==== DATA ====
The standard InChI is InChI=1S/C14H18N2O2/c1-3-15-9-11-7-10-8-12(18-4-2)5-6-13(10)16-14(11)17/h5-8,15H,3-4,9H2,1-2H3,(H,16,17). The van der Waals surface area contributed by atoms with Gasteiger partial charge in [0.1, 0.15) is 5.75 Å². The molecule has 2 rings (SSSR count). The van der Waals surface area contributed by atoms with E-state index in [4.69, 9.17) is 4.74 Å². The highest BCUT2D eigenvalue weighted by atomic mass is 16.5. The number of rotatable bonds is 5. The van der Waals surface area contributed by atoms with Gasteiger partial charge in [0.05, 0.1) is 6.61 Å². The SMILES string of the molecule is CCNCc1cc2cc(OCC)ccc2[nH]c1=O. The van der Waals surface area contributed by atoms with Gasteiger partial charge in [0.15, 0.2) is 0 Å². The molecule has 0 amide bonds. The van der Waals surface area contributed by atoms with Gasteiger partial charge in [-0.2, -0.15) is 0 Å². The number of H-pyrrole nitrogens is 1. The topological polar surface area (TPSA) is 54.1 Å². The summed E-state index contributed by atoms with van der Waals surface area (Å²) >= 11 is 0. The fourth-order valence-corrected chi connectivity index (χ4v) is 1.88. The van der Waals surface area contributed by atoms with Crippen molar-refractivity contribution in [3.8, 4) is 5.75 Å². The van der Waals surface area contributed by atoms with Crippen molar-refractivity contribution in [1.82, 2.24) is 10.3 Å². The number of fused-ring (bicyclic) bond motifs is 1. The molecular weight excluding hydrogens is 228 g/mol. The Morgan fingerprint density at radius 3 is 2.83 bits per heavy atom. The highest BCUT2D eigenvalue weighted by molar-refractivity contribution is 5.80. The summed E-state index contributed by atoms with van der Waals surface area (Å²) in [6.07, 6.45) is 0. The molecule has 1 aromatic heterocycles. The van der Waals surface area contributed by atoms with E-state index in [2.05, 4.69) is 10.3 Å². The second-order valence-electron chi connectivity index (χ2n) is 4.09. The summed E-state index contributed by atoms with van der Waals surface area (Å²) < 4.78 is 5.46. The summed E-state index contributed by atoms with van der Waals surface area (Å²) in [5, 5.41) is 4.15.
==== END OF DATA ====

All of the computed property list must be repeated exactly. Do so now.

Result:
The standard InChI is InChI=1S/C14H18N2O2/c1-3-15-9-11-7-10-8-12(18-4-2)5-6-13(10)16-14(11)17/h5-8,15H,3-4,9H2,1-2H3,(H,16,17). The van der Waals surface area contributed by atoms with Gasteiger partial charge in [0.1, 0.15) is 5.75 Å². The molecule has 2 rings (SSSR count). The van der Waals surface area contributed by atoms with E-state index in [4.69, 9.17) is 4.74 Å². The highest BCUT2D eigenvalue weighted by atomic mass is 16.5. The number of rotatable bonds is 5. The van der Waals surface area contributed by atoms with Gasteiger partial charge in [0.05, 0.1) is 6.61 Å². The SMILES string of the molecule is CCNCc1cc2cc(OCC)ccc2[nH]c1=O. The van der Waals surface area contributed by atoms with Gasteiger partial charge in [0.15, 0.2) is 0 Å². The molecule has 0 amide bonds. The van der Waals surface area contributed by atoms with Gasteiger partial charge in [-0.2, -0.15) is 0 Å². The number of H-pyrrole nitrogens is 1. The topological polar surface area (TPSA) is 54.1 Å². The summed E-state index contributed by atoms with van der Waals surface area (Å²) >= 11 is 0. The fourth-order valence-corrected chi connectivity index (χ4v) is 1.88. The van der Waals surface area contributed by atoms with Crippen molar-refractivity contribution in [3.8, 4) is 5.75 Å². The van der Waals surface area contributed by atoms with Crippen molar-refractivity contribution in [1.82, 2.24) is 10.3 Å². The number of fused-ring (bicyclic) bond motifs is 1. The molecular weight excluding hydrogens is 228 g/mol. The Morgan fingerprint density at radius 3 is 2.83 bits per heavy atom. The highest BCUT2D eigenvalue weighted by molar-refractivity contribution is 5.80. The summed E-state index contributed by atoms with van der Waals surface area (Å²) in [6.07, 6.45) is 0. The molecule has 1 aromatic heterocycles. The van der Waals surface area contributed by atoms with E-state index in [2.05, 4.69) is 10.3 Å². The second-order valence-electron chi connectivity index (χ2n) is 4.09. The summed E-state index contributed by atoms with van der Waals surface area (Å²) < 4.78 is 5.46. The summed E-state index contributed by atoms with van der Waals surface area (Å²) in [5, 5.41) is 4.15.